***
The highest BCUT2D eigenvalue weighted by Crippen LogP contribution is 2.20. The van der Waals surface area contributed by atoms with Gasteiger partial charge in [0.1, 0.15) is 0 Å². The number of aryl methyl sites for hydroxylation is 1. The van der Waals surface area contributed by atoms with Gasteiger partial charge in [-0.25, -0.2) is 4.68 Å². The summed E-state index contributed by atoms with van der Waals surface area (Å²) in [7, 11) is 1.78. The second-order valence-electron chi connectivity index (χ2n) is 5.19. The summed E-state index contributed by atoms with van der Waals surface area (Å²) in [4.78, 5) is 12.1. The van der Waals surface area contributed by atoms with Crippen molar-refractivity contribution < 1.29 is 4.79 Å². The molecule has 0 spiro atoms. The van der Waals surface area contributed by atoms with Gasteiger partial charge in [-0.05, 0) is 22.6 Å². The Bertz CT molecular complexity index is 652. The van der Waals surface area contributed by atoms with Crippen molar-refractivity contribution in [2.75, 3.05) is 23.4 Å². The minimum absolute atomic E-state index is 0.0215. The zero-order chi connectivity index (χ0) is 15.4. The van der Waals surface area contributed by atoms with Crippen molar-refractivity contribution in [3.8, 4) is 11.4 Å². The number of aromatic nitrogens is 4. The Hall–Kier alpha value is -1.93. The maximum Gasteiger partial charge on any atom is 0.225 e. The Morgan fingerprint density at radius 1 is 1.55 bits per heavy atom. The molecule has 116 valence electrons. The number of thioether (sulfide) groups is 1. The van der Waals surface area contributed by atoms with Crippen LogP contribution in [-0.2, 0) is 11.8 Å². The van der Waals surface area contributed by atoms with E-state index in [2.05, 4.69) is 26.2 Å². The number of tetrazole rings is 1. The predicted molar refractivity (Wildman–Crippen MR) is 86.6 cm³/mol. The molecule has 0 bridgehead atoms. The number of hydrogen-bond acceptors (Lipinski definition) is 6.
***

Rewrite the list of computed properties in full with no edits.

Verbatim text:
The highest BCUT2D eigenvalue weighted by Crippen LogP contribution is 2.20. The van der Waals surface area contributed by atoms with Gasteiger partial charge in [0.1, 0.15) is 0 Å². The number of aryl methyl sites for hydroxylation is 1. The van der Waals surface area contributed by atoms with Gasteiger partial charge in [-0.25, -0.2) is 4.68 Å². The summed E-state index contributed by atoms with van der Waals surface area (Å²) in [7, 11) is 1.78. The second-order valence-electron chi connectivity index (χ2n) is 5.19. The summed E-state index contributed by atoms with van der Waals surface area (Å²) in [4.78, 5) is 12.1. The van der Waals surface area contributed by atoms with Crippen molar-refractivity contribution < 1.29 is 4.79 Å². The molecule has 0 spiro atoms. The van der Waals surface area contributed by atoms with Gasteiger partial charge in [-0.05, 0) is 22.6 Å². The Bertz CT molecular complexity index is 652. The van der Waals surface area contributed by atoms with Crippen molar-refractivity contribution in [2.75, 3.05) is 23.4 Å². The minimum absolute atomic E-state index is 0.0215. The zero-order chi connectivity index (χ0) is 15.4. The van der Waals surface area contributed by atoms with Crippen molar-refractivity contribution in [3.8, 4) is 11.4 Å². The number of aromatic nitrogens is 4. The Hall–Kier alpha value is -1.93. The maximum Gasteiger partial charge on any atom is 0.225 e. The Morgan fingerprint density at radius 1 is 1.55 bits per heavy atom. The molecule has 116 valence electrons. The number of thioether (sulfide) groups is 1. The van der Waals surface area contributed by atoms with Crippen LogP contribution in [-0.2, 0) is 11.8 Å². The van der Waals surface area contributed by atoms with E-state index in [2.05, 4.69) is 26.2 Å². The number of tetrazole rings is 1. The predicted molar refractivity (Wildman–Crippen MR) is 86.6 cm³/mol. The molecule has 0 bridgehead atoms. The number of hydrogen-bond acceptors (Lipinski definition) is 6.